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Peyton is not playing scared

Thursday, October 2, 2014 6:45am
By Cecil Lammey
ESPNDenver.com
 
The Denver Broncos had a bye in Week 4, but that didn’t keep them off the national radar this week. The team is 2-1 after losing in Week 3 to the world champion Seattle Seahawks 26-20 in an overtime contest. 
 
That contest showed the Broncos fighting hard in front of one of the best home-field advantages in the NFL. The Seahawks “12th man” makes traveling to Seattle one of the most difficult places to play. 
 
Apparently, that performance wasn’t enough for some analysts. 
 
Former New York Jets and Baltimore Ravens linebacker Bart Scott said in a recent interview on 105.7 The Fan that Broncos quarterback Peyton Manning is “playing scared.” 
 
 
In the interview with CBS Sports NFL Insider Jason LaCanfora, Scott said “You want me to be honest, or you want me to lie to you? Listen, if you’re scared, say you’re scared. We talked about them all the time being exposed in the Super Bowl by a tough team that hit ‘em in the face and they (turd?) up and didn’t really want to respond.” 
 
“I was excited to see how the new additions would do, but Peyton Manning looked scared. He was throwing the ball off his back foot. He only got courageous near the end because they were in a prevent defense, and they weren’t bring all the pressure of blitzes and getting pressure on him.” Scott said.
 
The former linebacker with more ridiculous statements, “That game wasn’t a ballgame, they may have went into overtime, they lucked up on some things, but that game was no contest. If I’m Seattle, I laugh because all you have to do is be physical with these guys and bust ‘em in the mouth and eventually they’ll wear down.”
 
“I was looking forward to seeing Peyton Manning attack these guys. I mean c’mon, Philip Rivers/Peyton Manning. Yeah, they’re both great quarterbacks, but Peyton is arguably the best of all time.” Scott emphasized.
 
“Know the difference? Philip Rivers is a tough guy. He’s a competitor, he’s not afraid to take a hit. Peyton Manning at this late stage of his career isn’t willing to look down the barrel of the gun and deliver the football knowing he’s going to take a shot that’s going to hurt.”
 
With all due respect to Scott, I have no idea what game he was watching. Let’s take a look at some plays and statistics from the Broncos/Seahawks game to pick apart how wrong Scott is with his opinion.

Stats

Scott says the Seahawks weren’t getting pressure on Manning in the fourth quarter. Nothing could be further from the truth, and we’ll see that with some screenshots a bit later. 
 
First, let’s look at the way every defense is playing Manning this year. 
 
Manning has been blitzed on 30.1 percent of his dropbacks this year. That ranks 17th in the NFL, and the league average is 29 percent. 
 
The pressure has been getting to Manning at a far lower rate. Manning is only getting pressure on 13.3 percent of his dropbacks. That ranks second in the league behind Andy Dalton (10.5 percent). 
 
Opponents can’t get to Manning on most dropbacks. He’s getting rid of the ball faster than any other quarterback in the league.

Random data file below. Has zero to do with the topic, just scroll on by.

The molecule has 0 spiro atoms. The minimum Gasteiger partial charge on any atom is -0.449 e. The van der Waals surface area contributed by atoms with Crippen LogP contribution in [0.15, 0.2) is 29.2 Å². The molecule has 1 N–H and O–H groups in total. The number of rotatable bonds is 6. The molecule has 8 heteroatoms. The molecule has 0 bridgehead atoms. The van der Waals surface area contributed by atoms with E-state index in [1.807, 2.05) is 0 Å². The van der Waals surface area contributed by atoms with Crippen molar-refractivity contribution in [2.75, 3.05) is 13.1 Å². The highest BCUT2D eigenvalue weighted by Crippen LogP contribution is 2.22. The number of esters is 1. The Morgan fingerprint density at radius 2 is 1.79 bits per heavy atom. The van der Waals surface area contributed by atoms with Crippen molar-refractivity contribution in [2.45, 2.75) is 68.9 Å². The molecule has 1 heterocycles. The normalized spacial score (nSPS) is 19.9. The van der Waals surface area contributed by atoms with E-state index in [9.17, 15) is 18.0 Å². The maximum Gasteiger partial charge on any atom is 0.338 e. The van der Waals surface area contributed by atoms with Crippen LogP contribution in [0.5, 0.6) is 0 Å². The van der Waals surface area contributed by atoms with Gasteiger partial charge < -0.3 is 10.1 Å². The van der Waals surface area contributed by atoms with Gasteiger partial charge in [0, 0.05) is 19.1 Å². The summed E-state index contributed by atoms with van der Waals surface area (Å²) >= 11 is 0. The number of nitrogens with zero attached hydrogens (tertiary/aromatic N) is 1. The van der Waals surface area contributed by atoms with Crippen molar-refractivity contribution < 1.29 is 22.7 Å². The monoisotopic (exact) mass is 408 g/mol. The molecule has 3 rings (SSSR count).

Film

Here’s some screenshots from the Broncos/Seahawks game that highlight the pressure Manning was under in Week 3. 
 
This screenshot shows that Manning is getting pulled to the ground by a defender while releasing the football. Scott says that he’s afraid to stare down the barrel of a gun….this is about as much barrel as you can get—and this is not the only example from Week 3. 
 
 
Here’s another play where Manning is getting smashed as he releases the ball. 
 
 
This is the play most Broncos fans were upset with because there was no flag on the play. Right after Manning releases the ball, both Bobby Wagner and Michael Bennett come crashing down on him. Wagner wraps him up properly, but Bennett takes to the air, grabs Manning’s head and brings him down forcefully. 
 
So how exactly did he not stand up to the pressure? Scott clearly should have done more research before running his mouth. 
 
 
Scott says the Seahawks were playing prevent defense in the fourth quarter, yet here’s one of several plays where they line up with six defenders in the box showing blitz (five actually rush). 
 
 
Here we see Manning wait for Demaryius Thomas to come open at the back of the end zone for the game-tying 2-point conversion. A “scared” quarterback would feel “ghosts” and likely try to force the ball to the underneath receiver early. Manning stood tall, and he waited patiently for the right throw. 

Summary

Bart Scott was a fine player known for a tremendous work ethic, but as an analyst he’s being lazy. The “Manning/Broncos are scared” card is overplayed by people who aren’t paying attention to what actually happens on the field. Scott is clearly one of those people. 
 
Some former players are FANTASTIC analysts, while others choose to say “bold/daring” things in order to draw attention to themselves. It’s neither bold nor daring (although I’m sure some may fall victim to that trap) to say the Broncos are “scared” of the Seahawks.
 
Simply put, any such opinion is grossly misinformed. 
 

 

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